HB 153 - This act provides that current standards for admitting expert testimony in a civil action shall apply to legal actions adjudicated in probate court, juvenile court, family courts, or in actions involving divorce, marriage, adoption, child support orders, protective orders, or in actions in which there is not right to a jury trial.
In all other legal actions an expert witness may testify in a court proceeding if the expert has specialized knowledge that will help the trier of fact understand the evidence, the testimony is based on sufficient facts and the product of reliable principles, and if the expert has reliably applied such principles to the facts of the case.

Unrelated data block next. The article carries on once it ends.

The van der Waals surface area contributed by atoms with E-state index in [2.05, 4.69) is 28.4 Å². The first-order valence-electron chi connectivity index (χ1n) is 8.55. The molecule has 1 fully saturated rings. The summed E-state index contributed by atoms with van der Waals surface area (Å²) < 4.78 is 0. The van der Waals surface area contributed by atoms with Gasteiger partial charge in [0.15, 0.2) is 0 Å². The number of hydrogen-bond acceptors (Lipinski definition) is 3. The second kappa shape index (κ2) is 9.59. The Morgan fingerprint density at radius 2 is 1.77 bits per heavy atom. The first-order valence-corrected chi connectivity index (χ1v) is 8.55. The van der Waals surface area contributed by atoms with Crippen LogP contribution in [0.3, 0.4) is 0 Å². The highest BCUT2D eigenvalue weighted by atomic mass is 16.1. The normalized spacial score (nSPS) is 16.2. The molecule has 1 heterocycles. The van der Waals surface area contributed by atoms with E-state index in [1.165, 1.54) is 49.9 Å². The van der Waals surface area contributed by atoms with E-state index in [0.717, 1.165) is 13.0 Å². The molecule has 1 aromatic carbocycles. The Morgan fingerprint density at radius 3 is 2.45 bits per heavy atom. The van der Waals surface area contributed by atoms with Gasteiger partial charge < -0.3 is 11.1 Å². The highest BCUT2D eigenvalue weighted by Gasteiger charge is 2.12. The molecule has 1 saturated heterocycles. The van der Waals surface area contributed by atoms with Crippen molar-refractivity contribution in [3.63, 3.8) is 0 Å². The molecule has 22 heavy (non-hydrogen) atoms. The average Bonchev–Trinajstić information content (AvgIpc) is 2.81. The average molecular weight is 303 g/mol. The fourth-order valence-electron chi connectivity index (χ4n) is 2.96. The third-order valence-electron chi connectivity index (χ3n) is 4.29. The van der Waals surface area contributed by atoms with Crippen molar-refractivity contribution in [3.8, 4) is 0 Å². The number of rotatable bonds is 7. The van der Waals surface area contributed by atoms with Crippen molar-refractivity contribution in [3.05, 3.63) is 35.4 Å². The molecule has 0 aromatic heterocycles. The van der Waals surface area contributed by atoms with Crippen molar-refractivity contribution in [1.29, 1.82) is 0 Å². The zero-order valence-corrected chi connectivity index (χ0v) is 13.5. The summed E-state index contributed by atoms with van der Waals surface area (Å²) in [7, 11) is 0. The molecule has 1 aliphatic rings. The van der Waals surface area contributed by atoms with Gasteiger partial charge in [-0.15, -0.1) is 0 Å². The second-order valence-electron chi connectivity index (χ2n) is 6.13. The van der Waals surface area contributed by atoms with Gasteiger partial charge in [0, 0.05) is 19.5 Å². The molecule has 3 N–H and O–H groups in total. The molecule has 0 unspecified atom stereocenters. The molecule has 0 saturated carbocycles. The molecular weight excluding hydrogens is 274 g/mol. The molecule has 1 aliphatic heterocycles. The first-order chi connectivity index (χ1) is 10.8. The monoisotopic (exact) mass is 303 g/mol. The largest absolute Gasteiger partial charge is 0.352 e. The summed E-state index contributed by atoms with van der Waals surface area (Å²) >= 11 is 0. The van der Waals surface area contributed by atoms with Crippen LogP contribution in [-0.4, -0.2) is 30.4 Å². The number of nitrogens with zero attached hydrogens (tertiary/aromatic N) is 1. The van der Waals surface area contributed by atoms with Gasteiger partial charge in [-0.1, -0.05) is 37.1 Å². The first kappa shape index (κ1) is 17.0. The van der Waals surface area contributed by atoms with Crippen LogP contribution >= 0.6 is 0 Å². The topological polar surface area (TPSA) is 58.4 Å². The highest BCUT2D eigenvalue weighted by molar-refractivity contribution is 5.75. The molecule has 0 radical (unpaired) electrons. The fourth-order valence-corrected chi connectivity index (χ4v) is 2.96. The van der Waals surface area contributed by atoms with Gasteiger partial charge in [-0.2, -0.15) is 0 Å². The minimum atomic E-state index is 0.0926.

An expert may base an opinion on facts in the case that the expert has been made aware of or personally observed. If experts in the particular field would reasonably rely on those kinds of facts in forming an opinion, the facts need not be admissible for the opinion to be admitted. If the facts would otherwise be inadmissible, the proponent may disclose them to the jury only if their probative value outweighs their prejudicial effect.
An expert witness shall not testify on the defendant's mental state which constitutes an element of the crime. An expert witness may state an opinion without first testifying to the underlying facts, but may be required to do so on cross-examination.
The act does not prevent a person from testifying as to the reasonable market value of an owner's land.
This act is similar to SB 200 (2017), the truly agreed to and finally passed version of SB 591 (2016), HCS/HB 1676 (2016), SCS/SB 233 (2015), HB 697 (2015), and SB 975 (2014).